2 of 9 urban school systems can model the kind of frank ex change that should occur when researchers and school officials collaborate, so as to make space for dissenting viewpoints in schoo ls. I appreciate Lauren ResnickÂ’s thoughtful response t o my critique of research done in and on District 2, and I hope that other scholars whose work has proposed that CSD 2 is a model for urban school reform, including Dr. Elmore will join in this discussion. (Note 1) Dr. Resnick and I concur on two key issues. One is the difficulty and importance of developing modes of research that allow universitybased scholars to assist school officials. Another is the importance of taking into consideration the variability in achievement levels associated with studentsÂ’ race a nd ethnicity. In this second regard, HPLCÂ’s final report is considerably more nuanced in its characterization of District 2's success than the earlier reports (HPLC Final Report 2001). The final report also pays closer attention to CSD 2's demographics and resources and its exceptionality as an urban district Yet, the analysis still falls short. In this response I present newly analyzed census data that suggests wh y use of achievement scores disaggregated by race and ethnicity is essential to make a compelling case that the rise in test scores was not caused by the influx of diff erent kinds of students. I conclude with a response to the characterization of my article as a Â“personal attackÂ” that stems from my unexplored Â“personal interest,Â” suggesting that the disagreement is primarily political and personal.Demographics And Test ScoresResponding to my suggestion that changes in test sc ores in District 2 may be due to alterations in its demographic, Dr. Resnick notes: This gradual rise in overall achievement could have resulted from a change in overall district demographics resulting from more m iddle class students attending CSD schools. But it did not. According to our data, during this period the percentage of students in the district e ligible for free or reduced lunch remained stable at about 53%. Here as in the final report, Dr. Resnick uses data about stable poverty rates in the district AS A WHOLE. During the period of time marked by ris ing test scores, 1993-1998, two striking demographic changes occurred simultaneousl y in CSD 2. The median income in Chinatown fell, dramatically, and the population of Lower Manhattan soared and gentrified. A new analysis puts the change this way : TriBeCa and Chinatown are divided by only one stree tÂ—Â—Broadway. However, the disparity between the rich on the west side of Broadway, and poor on the east side of Broadway, grew in the last decade. According to a newly released scholarly analysis of census data, t he median household income in TriBeCa increased $20,000 in the last 10 years to about $90,000. In contrast, ChinatownÂ’s median income dropped $3,0 00 in the same period, to only $20,000Â” (World Journal, 2002, online). As the quote above indicates, census data must be r e-analyzed to understand changes in neighborhoods in New York City because the units of measurement in the census do not correspond to neighborhoods or to school dist ricts. Still, the analysis that has now been done, cited above, indicates the reasons resea rchersÂ’ use of an overall figure for CSD 2's level of poverty may be misleading. The are a that spans Lower Manhattan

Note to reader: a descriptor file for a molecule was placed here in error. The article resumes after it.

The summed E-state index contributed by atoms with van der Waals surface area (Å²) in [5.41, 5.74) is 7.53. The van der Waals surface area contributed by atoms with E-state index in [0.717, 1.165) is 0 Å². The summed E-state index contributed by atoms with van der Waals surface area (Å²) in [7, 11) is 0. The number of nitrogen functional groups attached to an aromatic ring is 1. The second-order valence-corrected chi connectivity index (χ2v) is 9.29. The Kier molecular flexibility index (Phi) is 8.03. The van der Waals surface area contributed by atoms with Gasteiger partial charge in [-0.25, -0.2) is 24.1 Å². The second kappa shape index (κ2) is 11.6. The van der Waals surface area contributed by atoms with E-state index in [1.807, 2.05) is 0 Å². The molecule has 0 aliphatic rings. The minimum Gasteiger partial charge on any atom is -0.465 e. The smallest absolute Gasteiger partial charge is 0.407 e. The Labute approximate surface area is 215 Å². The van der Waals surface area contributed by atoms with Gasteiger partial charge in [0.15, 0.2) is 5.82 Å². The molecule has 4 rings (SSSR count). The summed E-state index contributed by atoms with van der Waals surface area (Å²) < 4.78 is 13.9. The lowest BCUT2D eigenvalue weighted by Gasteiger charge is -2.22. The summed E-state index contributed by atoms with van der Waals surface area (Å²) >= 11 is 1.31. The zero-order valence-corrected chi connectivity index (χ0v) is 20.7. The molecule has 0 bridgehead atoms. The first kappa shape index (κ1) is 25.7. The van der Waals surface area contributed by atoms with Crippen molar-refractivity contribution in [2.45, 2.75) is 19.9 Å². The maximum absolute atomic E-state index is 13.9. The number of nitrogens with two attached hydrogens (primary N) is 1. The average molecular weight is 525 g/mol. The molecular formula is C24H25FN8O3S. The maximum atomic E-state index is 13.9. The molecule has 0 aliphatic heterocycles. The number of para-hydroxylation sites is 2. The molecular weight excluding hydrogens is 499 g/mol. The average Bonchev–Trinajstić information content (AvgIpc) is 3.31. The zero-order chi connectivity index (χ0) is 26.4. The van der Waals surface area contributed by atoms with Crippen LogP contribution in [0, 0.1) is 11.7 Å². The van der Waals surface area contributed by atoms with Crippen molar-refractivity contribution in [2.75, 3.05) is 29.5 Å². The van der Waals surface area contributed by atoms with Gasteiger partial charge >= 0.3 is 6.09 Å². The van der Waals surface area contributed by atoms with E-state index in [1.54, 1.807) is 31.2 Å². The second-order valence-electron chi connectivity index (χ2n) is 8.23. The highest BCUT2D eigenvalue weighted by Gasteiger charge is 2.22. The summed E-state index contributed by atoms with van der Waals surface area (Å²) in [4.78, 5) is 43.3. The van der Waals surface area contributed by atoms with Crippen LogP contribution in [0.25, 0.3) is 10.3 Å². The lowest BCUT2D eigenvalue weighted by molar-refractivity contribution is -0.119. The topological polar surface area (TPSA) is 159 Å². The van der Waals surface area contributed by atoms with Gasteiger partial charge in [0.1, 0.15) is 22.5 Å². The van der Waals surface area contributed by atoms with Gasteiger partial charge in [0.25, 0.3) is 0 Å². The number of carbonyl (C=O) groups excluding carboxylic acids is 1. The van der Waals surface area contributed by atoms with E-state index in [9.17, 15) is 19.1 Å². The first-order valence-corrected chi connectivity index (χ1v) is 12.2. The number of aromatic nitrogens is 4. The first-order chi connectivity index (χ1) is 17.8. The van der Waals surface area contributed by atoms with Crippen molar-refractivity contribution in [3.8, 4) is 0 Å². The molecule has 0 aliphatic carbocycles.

3 of 9 (Community District 1), including Tribeca, is part of CSD 2. Census data indicate that from 1994-2001 the total population in this area increased from 25, 366 to 34,420 but the percentage of the population receiving public a ssistance declined from 33.5 to 6.8% A sharp drop in the number of people receiving AF DC also occurred in Community District 2, which encompasses Greenwich V illage and Chelsea, while the total population remained about the same ( New York City Department of Planning, Community District Profiles, n.d., online)If one looks only at the CSD 2's overall poverty le vel, one misses this change. An increased population in Chinatown schools of poor i mmigrant students would have raised the numbers of CSD 2 students in poverty. Bu t the increase in numbers of poor Chinese students would have been counterbalanced by the influx of students from wealthy and middle class families, for instance in Tribeca and Chelsea. The census data is suggestive that the stable overall poverty rate for CSD 2 may mask very significant demographic changes that account for some part of t he increase in test scores over the decade. School-Wide Data Mask Within-School SegregationAchievement data disaggregated by race, ethnicity, and poverty district-wide and within each school seems to me essential to make the case that CSD 2 has succeeded in boosting achievement of Black and Hispanic students for another reason. Research on CSD 2 has used school-wide achievement data but thi s may mask different levels of achievement within schools, due to the presence of gifted and talented programs, programs that enroll more White, middle class stude nts. Employing a method of testing for racial bias used widely to detect discriminatio n in housing, ACORN, the community advocacy organization, sent African American and Wh ite testers to New York City public schools to inquire about placing their children in gifted and talented programs and concluded that African American and Latino parents were steered away from these programs (ACORN, n.d.). The evidence was brought to the attention of the U.S. Department of Education, civil rights division, whi ch entered into a Memorandum of Understanding with the NYC Board of Education in 19 98 to assure equal access (Advocates for Children, n.d.)The ACORN report comments on these practices in CSD 2: At PS 116 (CSD 2), the request of the white tester to see some classes Â‘was granted graciously.Â’ The black tester, who was not shown any classes, was told that classrooms were usually viewed in group t ours. At another CSD 2 school, PS 11, an office worker insisted that a bla ck tester could not possibly live at the address she presented (London Terrace), implying that it was not a "black" address; the tester was then given no infor mation about the school or its gifted program. A subsequent white tester had n o problem presenting a London Terrace address. (n.p.)At PS 116 (CSD 2), the principal displayed surprise that the white tester was inquiring about the regular program, explained the gifted program and, despite the fact that the program has a waiting lis t, provided an application form and told her she could have her child tested a t a number of locations. The white tester was even given listings of private school bus services that provide transportation to the school from the Upper East Side as well as from the Upper West Side -which is not part of Distric t 2. The black tester at PS 116 was also treated cordially but had to inquire a bout the gifted program and was told by the office person that registration did not guarantee acceptance